Book equips ‘ordinary’ Catholics to defend Church on touchy subjects
By Julie Filby
At the office water cooler or a neighbor’s dinner party the question comes up: “You’re Catholic, right?”
What tends to follow is a seemingly impossible-to-answer question like: “If Catholics ignore the Church’s teaching and use contraception, why should anyone listen to what the Church says?” or “If God created people gay, why wouldn’t he want them to have committed sexual relationships?” or one common in recent months: “Why does the Church interfere in politics? Shouldn’t it just keep to religion?”
Suddenly in the spotlight, a reluctant apologist for the Church, one can feel flustered, unprepared or defensive.
What’s next? Scrabble together a few unpersuasive thoughts? Get irritated and fly off the handle?
Either way “You didn’t manage to reframe the issue,” explained author Austen Ivereigh in his recent book “How to Defend the Faith without Raising Your Voice: Civil Responses to Catholic Hot-button Issues” (2012, Our Sunday Visitor). “People still have the same view of the Church as before you started speaking.”
In a phone conversation with the Denver Catholic Register Nov. 19 from his home outside London, Ivereigh emphasized: “It’s about winning friends, not arguments. It’s about shedding light, not heat.
“It’s about reframing argument so hearts can be opened and minds can be inspired.”
“How to Defend the Faith without Raising Your Voice” is the fruit of more than two years’ experience of speakers and experts preparing for and participating in interviews and debates through Catholic Voices, an organization founded to ensure the Church was well-represented in the media when Pope Benedict XVI visited the United Kingdom in 2010. Catholic Voices has since expanded as a resource for the new evangelization, growing to six countries, including the United States.
The 10-chapter, 160-page volume offers Catholics a fresh way for explaining Church teaching on contentious issues “humanly, compellingly and succinctly” when they find themselves thrust into the spotlight.
Book: “How to Defend the Faith without Raising Your Voice: Civil Responses to Catholic Hot-button Issues”
Author: Austen Ivereigh with John Norton
“I think the book starts where most well-informed, but busy, Catholics are,” Ivereigh said. “Keen to defend the faith, but without the time to think through a lot of the ‘neuralgic’ issues that come up around the office cooler or when the dinner party freezes.”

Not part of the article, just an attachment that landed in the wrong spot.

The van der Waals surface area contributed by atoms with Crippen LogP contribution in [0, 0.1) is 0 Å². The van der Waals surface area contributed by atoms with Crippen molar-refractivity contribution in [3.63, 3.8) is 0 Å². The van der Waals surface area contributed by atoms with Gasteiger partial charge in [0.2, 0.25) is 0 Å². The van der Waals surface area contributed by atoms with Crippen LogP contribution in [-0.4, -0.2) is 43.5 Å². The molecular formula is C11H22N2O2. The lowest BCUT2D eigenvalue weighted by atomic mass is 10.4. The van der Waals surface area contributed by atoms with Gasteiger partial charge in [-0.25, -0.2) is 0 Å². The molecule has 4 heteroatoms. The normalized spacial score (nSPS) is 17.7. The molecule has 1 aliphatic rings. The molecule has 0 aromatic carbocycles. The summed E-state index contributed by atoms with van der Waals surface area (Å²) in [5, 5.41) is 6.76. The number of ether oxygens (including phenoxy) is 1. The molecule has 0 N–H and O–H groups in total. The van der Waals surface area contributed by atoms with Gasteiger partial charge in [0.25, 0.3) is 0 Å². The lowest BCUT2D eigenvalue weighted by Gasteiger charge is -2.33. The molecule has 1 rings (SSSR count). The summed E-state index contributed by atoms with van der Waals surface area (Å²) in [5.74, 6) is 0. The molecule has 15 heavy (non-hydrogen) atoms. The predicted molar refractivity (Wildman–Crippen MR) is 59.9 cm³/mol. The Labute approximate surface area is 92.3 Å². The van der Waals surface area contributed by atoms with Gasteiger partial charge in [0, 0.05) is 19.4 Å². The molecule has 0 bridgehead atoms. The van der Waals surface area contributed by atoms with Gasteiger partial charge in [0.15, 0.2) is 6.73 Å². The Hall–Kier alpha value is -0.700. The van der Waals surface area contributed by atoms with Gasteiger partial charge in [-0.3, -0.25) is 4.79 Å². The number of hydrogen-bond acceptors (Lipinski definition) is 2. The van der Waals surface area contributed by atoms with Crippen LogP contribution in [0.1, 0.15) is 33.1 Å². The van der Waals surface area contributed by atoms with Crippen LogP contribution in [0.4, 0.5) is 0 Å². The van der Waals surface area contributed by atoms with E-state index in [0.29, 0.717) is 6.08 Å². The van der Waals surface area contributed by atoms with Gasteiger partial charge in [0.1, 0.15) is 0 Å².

It’s those moments they wish they had someone on-hand to brief them on the issues and explain why people “get so hot under the collar” about them.
“The book doesn’t suggest it’s as simple as memorizing a speech,” he said. “Instead it talks about what the issues really are and where the criticisms come from,” enabling every-day Catholics to understand and communicate Church teaching more effectively.
This form of apologetics is primarily a task for the “ordinary” Catholic.
“Our experience is that ‘ordinary’ Catholics are super-qualified for the task,” he said, “because this type of apologetics falls right in their laps.”
Issues addressed in the book include: why the Church gets involved in political dialogue; whether Catholic politicians should be held to their faith first; Church teaching on homosexuality, marriage, AIDS, abortion, contraception, women’s roles and end-of-life matters such as assisted suicide; and Church accountability and resolution pertaining to clergy sex abuse.
How to Defend the Faith without Raising Your Voice: Civil Responses to Catholic Hot-button Issues (2012, Our Sunday Visitor).
“While we often know intuitively that critiques of the Church can be harsh and unjust,” he said, “most of us haven’t thought through the reasons why this is so.”
To effectively address the criticism, one must understand the underlying reasoning behind it.
“It’s lazy to say ‘They’re saying that because they hate the Church,’” he offered. “Actually what’s important is that they’re angry or indignant because they perceive the Church is violating something they hold dear: their values”—which the book refers to as positive intentions.
“The value is often a Christian value,” he said. “It may be distorted … or secularized … but nonetheless Christian.”
Positive intentions include concern for the victim, the idea of freedom or autonomy, and the notion that human beings come before dogma. The example Ivereigh shared was when the media questioned Pope Benedict XVI’s 2009 statement that condoms were not a solution to the AIDS pandemic in Africa.
“Why were people so angry about this?” he asked. “It’s the perception that human lives are being sacrificed for the sake of maintaining a dogma.”
In other words the perception was since the Church is against contraception and anxious to defend that dogmatic teaching, she’s willing for millions to die.
“Well if that were true, I’d be pretty angry as well,” Ivereigh said. “(But the reality is) the Church is deeply committed to saving lives … the assumption of that critique is that somehow condoms will reduce the spread of AIDS but actually the experience in Africa is quite the opposite.”
People have a very short time to understand and reframe the underlying positive intention before losing or offending their audience.
“Basically in the first 40 seconds or so, you either manage to ‘reframe’ and engage,” he said. “Or you’re likely to be on a path leading to more sound and fury.”